Last year sometime, we started talking about chickens. Tim really wanted fresh eggs and I didn’t have a reason to argue except for my general fear of birds. I bought a highly-recommended book about raising chickens since I’m the girl who must know every. single. thing. before making a big decision and I love to research. Having pet chickens seemed like a fun project, we were up for building a coop, and fresh eggs would certainly support my baking obsession.
We started to look at various breeds of chickens and coop plans in February. We desired large sized egg layers, not meat birds, and they had to be docile. We also wanted a sturdy coop to keep out predators since we live in a rural area with plenty of hawks, foxes, and coyotes. The plans we liked the best were sheds that were retrofitted into coops. We wanted an all-in-one coop/storage area for food and supplies as well as room for a future brooder in case we wanted to expand our flock down the road. Below was the original plan I drew up. It’s been tweaked a little, but it’s mostly the same idea:
To save building time, we purchased a pre-built 8×8 barn shed with shingles. It might be overkill, but we wanted it to possibly house more chickens later or to have a use for the building if we later decided chicken-raising wasn’t for us. The pre-built coops we browsed were either cheaply made or ridiculously expensive and small. We have a larger shed on our property from this company and it’s nicely built.
In the meantime, we got chicks! 2 Silver Laced and 2 Golden Laced Wyandottes. They were SO tiny and fuzzy! Thanks, Sarah!
The interior of the shed was basic and unfinished. We painted the floor and walls with a heavy coat of Kilz 2 and then white exterior paint for easier cleaning and durability.
We then started framing out the main coop wall and door space. The door was from Tim’s grandparent’s old screened in porch. Noah learned to use a palm sander that day.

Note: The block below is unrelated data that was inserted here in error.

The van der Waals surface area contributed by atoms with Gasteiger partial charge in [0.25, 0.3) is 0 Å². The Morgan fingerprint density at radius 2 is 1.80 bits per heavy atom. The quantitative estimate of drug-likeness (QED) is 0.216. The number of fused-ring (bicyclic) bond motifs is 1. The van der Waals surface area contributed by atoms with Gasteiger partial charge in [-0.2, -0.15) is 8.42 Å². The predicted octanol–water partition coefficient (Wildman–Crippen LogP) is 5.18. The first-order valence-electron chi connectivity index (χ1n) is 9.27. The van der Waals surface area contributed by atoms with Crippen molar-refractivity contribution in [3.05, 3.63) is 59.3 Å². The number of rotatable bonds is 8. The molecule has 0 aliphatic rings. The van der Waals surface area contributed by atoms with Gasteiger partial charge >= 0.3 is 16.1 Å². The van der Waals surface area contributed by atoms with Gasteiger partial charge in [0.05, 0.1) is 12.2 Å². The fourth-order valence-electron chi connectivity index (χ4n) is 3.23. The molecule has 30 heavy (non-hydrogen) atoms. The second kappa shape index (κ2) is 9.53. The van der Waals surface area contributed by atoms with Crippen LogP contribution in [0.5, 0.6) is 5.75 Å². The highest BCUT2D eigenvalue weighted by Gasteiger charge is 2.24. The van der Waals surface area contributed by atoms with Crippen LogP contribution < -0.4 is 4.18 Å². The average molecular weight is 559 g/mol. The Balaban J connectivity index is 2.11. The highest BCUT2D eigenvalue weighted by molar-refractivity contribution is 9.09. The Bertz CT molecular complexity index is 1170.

We considered many materials for the coop flooring. We wanted something easy to clean and seam-free. We ultimately chose sheet linoleum, which was super cheap and easy to install. We caulked around all the edges for a good seal.
Meanwhile…the chicks met their neighbor friend and kept growing…
We stapled chicken wire to the wooden frame from floor to ceiling. We also installed a vinyl window on the rear wall for ventilation and light.
We still needed to build the outdoor run, but the chickens really needed to move into their new home. These babies get big quick! Meet Blanche, Rose, Dorothy & Sophia! (yes, the Golden Girls!)
The feeder and waterer was an idea from a new friend at Tractor Supply…thanks Janie! We purchased a 5 gallon food grade bucket and attached chicken watering cups. For feed, we placed a basic feeder inside of rubber feeder pan and raised it on a cinder block. Chickens are not neat creatures and we will move their water and feed outside of the coop as soon as the run is complete. For now, we let them outside to free range and keep a close eye on them.
On the right side of the coop is their roost or “balance beam” as this former gymnast likes to call it. 🙂 Underneath the roost is a sand “litter box” for easy poop scooping. Chickens poop a lot while roosting in their sleep. We sprinkle some Sweet PDZ in the sand to keep the coop smell down. It really works!
We still need to add the nesting boxes, but we’re pretty excited about how our coop turned out! Stay tuned for the completion of the outdoor run!
Other items seen:
Aluminum Can used for feed storage
Decorative Signs here and here
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